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Homeless Youth Frequently Asked Questions

This page contains answers to questions frequently asked by homeless and runaway youth. This resource provides basic information and links to more detailed information about a variety of topics related to youth homelessness.

 

Child Abuse and Neglect FAQs

 

HIV/Sexually Transmitted Diseases/Infections (STD/STI)

  

Gay, Lesbian, Bisexual, Transgender, Questioning (GLBTQ)

  

   

 

 

Child Abuse and Neglect FAQs

  

What are my rights as a minor child?                                             

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  • Every child has the right to be free from physical abuse or neglect and inhumane treatment.
  • Every child has the right to be protected from all forms of sexual exploitation.
  • Every child has the right to a clean, safe living environment.
  • Every child has the right to receive adequate and appropriate medical care.
  • Every child has the right to communicate with “significant others”, such as a parent or guardian, caseworker, attorney or guardian ad litem, current therapist, physician, religious advisor, or probation officer.

 

 

What are parents’ responsibilities to their children?  

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  • Express love and affection for the child.
  • Supply necessary food, clothing, and medical care.
  • Provide an adequate home.
  • Protect children from any sort of harm whenever possible. 

 

Failure to provide these supports, at least minimally, can be considered neglect.

 

What is the difference between punishment and abuse?       

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Parents need to be able to discipline their children, but some behaviors are considered unacceptable. It is justifiable and not a crime for a parent, guardian, or other person entrusted with the care of a child to use reasonable and appropriate physical force upon the child to the extent that it is reasonably necessary and appropriate to maintain discipline or to promote the welfare of the child. Physical punishment should be restricted to those parts of the body that will not put a child’s health in danger. Even then, if the punishment exceeds certain limits, it could be considered abuse. Examples of excessive punishment would be bruising or leaving marks. The intent should be to make the child understand a wrong behavior, not instill unreasonable fear.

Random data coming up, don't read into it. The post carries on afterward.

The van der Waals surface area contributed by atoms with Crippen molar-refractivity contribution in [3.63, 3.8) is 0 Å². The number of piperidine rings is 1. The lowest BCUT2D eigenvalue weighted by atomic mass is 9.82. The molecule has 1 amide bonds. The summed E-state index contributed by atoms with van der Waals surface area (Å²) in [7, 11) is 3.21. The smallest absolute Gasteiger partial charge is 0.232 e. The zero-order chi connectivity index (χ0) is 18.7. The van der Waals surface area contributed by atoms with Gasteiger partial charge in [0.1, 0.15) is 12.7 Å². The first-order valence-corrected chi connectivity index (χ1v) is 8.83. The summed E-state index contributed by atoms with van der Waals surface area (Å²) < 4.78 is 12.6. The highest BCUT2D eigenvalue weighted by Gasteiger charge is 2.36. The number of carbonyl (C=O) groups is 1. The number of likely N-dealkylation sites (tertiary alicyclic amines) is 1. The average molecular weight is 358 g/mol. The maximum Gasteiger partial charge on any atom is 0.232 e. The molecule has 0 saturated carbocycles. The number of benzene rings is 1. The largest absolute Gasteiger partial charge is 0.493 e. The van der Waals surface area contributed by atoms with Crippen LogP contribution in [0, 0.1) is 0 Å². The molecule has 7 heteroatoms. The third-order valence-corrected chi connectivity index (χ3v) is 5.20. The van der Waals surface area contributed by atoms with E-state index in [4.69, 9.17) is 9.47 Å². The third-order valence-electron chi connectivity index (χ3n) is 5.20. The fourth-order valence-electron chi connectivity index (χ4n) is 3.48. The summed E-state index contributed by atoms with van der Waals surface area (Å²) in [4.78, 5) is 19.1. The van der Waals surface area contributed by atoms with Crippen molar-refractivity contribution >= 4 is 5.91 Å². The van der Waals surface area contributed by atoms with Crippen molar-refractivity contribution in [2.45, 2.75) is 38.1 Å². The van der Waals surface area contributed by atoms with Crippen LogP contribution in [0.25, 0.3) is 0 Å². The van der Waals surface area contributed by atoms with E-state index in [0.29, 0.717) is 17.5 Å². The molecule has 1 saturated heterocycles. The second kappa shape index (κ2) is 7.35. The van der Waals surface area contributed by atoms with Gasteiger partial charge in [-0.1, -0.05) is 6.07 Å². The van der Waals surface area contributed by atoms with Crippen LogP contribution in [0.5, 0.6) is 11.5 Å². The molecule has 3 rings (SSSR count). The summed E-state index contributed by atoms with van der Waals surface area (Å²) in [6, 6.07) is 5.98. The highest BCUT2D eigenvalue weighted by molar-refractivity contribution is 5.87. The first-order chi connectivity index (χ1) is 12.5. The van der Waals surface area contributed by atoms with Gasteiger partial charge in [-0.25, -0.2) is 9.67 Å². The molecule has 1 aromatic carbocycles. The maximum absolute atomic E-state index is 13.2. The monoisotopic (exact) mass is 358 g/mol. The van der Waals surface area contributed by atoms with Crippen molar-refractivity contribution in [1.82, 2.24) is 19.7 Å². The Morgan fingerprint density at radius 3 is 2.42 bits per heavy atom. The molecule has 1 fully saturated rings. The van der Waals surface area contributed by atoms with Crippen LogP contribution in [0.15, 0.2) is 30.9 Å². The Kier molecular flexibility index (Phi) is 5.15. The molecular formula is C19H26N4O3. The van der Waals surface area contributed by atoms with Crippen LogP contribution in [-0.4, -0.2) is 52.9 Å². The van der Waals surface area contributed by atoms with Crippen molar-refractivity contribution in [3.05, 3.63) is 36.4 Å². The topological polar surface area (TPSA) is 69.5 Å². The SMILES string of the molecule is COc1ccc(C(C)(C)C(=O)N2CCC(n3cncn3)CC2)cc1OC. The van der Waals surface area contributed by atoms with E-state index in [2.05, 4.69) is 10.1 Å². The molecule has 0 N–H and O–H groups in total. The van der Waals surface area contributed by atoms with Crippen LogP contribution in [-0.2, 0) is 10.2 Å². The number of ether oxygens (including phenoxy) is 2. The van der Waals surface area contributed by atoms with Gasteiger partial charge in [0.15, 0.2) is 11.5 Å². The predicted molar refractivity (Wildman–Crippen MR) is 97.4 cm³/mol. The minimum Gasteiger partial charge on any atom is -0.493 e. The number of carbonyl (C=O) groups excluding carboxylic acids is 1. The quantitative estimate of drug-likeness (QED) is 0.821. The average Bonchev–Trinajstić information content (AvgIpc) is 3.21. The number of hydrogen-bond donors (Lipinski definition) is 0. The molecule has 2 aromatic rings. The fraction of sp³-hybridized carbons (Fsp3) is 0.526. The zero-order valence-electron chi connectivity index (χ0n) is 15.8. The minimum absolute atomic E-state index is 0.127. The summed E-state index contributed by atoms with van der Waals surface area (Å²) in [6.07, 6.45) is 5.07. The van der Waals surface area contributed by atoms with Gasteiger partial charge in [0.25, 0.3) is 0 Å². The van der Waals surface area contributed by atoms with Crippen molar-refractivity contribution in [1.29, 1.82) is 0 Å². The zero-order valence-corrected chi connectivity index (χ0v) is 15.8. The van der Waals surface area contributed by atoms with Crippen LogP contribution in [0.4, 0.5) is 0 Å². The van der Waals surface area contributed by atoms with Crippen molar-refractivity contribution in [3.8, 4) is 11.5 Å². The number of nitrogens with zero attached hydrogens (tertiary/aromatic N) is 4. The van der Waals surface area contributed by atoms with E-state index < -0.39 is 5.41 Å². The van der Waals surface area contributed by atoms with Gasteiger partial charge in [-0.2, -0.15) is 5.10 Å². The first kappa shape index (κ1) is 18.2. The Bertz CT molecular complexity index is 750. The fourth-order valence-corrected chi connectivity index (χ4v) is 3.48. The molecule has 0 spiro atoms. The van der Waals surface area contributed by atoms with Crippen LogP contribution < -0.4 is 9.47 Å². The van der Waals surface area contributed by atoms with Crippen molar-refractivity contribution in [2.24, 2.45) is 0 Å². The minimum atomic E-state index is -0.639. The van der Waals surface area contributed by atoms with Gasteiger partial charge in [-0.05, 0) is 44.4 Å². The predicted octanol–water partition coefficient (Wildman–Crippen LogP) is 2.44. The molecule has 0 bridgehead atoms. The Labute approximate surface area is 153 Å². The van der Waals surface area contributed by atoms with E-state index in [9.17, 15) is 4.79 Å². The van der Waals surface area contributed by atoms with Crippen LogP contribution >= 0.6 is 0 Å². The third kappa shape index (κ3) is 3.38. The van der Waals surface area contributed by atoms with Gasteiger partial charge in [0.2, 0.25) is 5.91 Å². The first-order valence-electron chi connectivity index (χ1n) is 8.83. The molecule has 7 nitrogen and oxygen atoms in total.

What is considered child abuse?                                                   

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Child abuse or maltreatment includes physical, sexual, and emotional abuse. Physical abuse can be defined as non-accidental physical injury as a result of caretaker acts. Emotional abuse is the habitual verbal harassment of a child with put-downs, name-calling, criticism, threat and ridicule. Sexual abuse is any case in which a child is subjected to sexual assault or molestation, sexual exploitation or prostitution.

 

What is neglect?